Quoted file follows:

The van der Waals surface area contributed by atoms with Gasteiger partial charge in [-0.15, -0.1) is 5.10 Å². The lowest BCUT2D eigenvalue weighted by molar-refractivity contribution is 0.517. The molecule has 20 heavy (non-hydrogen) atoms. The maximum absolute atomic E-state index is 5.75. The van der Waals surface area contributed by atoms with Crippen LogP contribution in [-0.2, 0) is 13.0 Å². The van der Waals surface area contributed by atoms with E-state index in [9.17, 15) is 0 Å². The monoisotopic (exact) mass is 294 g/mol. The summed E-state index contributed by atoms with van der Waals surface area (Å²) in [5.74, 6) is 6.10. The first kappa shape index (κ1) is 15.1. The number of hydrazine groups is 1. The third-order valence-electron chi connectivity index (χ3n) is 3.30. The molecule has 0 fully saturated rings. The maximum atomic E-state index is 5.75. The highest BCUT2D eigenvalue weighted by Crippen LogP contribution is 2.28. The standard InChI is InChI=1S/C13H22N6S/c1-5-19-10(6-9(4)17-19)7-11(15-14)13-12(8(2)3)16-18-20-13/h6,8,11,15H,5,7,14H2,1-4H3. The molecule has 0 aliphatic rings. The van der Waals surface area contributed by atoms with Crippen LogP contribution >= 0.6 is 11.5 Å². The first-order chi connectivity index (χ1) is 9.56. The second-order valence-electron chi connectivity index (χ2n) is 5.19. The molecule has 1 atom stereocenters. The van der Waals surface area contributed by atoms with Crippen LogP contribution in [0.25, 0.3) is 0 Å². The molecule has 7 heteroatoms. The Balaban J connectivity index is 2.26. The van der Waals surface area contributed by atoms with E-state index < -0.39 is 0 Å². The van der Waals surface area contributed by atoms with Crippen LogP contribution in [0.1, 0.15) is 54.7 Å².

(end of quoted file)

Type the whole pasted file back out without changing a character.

The van der Waals surface area contributed by atoms with Gasteiger partial charge in [-0.15, -0.1) is 5.10 Å². The lowest BCUT2D eigenvalue weighted by molar-refractivity contribution is 0.517. The molecule has 20 heavy (non-hydrogen) atoms. The maximum absolute atomic E-state index is 5.75. The van der Waals surface area contributed by atoms with Crippen LogP contribution in [-0.2, 0) is 13.0 Å². The van der Waals surface area contributed by atoms with E-state index in [9.17, 15) is 0 Å². The monoisotopic (exact) mass is 294 g/mol. The summed E-state index contributed by atoms with van der Waals surface area (Å²) in [5.74, 6) is 6.10. The first kappa shape index (κ1) is 15.1. The number of hydrazine groups is 1. The third-order valence-electron chi connectivity index (χ3n) is 3.30. The molecule has 0 fully saturated rings. The maximum atomic E-state index is 5.75. The highest BCUT2D eigenvalue weighted by Crippen LogP contribution is 2.28. The standard InChI is InChI=1S/C13H22N6S/c1-5-19-10(6-9(4)17-19)7-11(15-14)13-12(8(2)3)16-18-20-13/h6,8,11,15H,5,7,14H2,1-4H3. The molecule has 0 aliphatic rings. The van der Waals surface area contributed by atoms with Crippen LogP contribution >= 0.6 is 11.5 Å². The first-order chi connectivity index (χ1) is 9.56. The second-order valence-electron chi connectivity index (χ2n) is 5.19. The molecule has 1 atom stereocenters. The van der Waals surface area contributed by atoms with Crippen LogP contribution in [0.25, 0.3) is 0 Å². The molecule has 7 heteroatoms. The Balaban J connectivity index is 2.26. The van der Waals surface area contributed by atoms with E-state index < -0.39 is 0 Å². The van der Waals surface area contributed by atoms with Crippen LogP contribution in [0.1, 0.15) is 54.7 Å².